"It's not like I'm going to be accountant…"
"I'm an artist!"
"Who wants to sit behind a desk all day?"
The next time your math students question when they're ever going to use fractions or algebraic thinking in "real life," why not take the opportunity to discuss how they might? Here are three hands-on careers requiring math skills—and some ideas on how to get the conversation started.
It's all about the food, right? Point out how it's really all about the right ratios! Chefs, bakers, and caterers depend on mathematical thinking to do everything from estimating the number of ingredients they need for a dinner service to calculating the right temperature to serve fondue.
Trying to tackle fractions? Use measuring cups and spoons in the classroom to make concepts more relatable. Still not convinced? Start with a favorite recipe for four and change up the amount of servings:
- Scale it back to feed two
- Double it up to feed eight
Working with recipes also provides a great opportunity to talk about portion size! Challenge your "nutritionists in training" to determine the percentage of recommended calories your recipe represents for each diner.
From figuring out the ratio of fertilizer to water to sate your saplings to calculating the amount of sun/shade certain areas provide, there's plenty of mathematical thinking required when working in the great outdoors. Landscapers need to understand geometry to build a trellis or determine the amount of materials required to build a fence around the perimeter of a yard.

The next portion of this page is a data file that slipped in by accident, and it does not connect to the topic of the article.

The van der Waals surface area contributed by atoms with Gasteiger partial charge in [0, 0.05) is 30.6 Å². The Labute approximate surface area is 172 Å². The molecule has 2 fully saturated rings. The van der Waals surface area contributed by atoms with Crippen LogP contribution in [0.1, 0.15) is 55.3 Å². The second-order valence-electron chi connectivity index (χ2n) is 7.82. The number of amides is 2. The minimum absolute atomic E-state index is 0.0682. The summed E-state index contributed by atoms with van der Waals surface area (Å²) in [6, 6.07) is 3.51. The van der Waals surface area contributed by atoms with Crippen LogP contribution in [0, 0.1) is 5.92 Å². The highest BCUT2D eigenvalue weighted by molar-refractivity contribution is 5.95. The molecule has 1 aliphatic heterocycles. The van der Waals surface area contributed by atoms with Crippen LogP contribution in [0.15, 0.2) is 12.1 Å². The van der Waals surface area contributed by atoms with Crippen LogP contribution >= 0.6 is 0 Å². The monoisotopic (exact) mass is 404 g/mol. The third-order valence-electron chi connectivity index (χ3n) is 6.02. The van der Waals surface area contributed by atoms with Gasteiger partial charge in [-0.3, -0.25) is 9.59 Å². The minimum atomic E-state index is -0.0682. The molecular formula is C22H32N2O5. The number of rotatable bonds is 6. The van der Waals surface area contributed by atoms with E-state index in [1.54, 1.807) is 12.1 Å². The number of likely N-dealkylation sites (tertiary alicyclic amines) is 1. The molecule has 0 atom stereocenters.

Grow the idea: Ask your students to design their own garden space.
- How big and what shape will it be?
- What will they plant?
- How many packets of seeds or flowers will they need to purchase?
- How much water and plant food will they need to nurture?
Encourage kids who love color to consider how different ratios of plants will create more attractive gardens.
Do your students have designs on being the next big name in clothing or accessories? Pique their interest in integers by showing the importance of mathematical thinking in fashion design and manufacturing. In addition to the obvious applications, like using more or less material depending on the size of an item, think about more subtle ways math matters.
- What geometric shapes make the patterns in fabrics?
- How many buttons/zippers/pompoms are needed to recreate one design five times?
Make it real: Challenge groups of students to create an online boutique—and figure out how much they will need to charge for items to make a profit! Consider:
- Number and cost of materials
- People required to assemble
- Costs for shipping
It's a great opportunity to exercise math muscles while also addressing issues around money and value. Don't be surprised if you find you have a budding entrepreneur in your classroom.
How do you make math relatable to real life? We'd love to hear your strategies!
Looking for more ways to highlight real-world applications for math in your instruction? MATH 180 uses high-interest themes, stories—and career examples—to help struggling students in Grades 5 and up build confidence with mathematics and accelerate their progress to algebra. Learn more about MATH 180.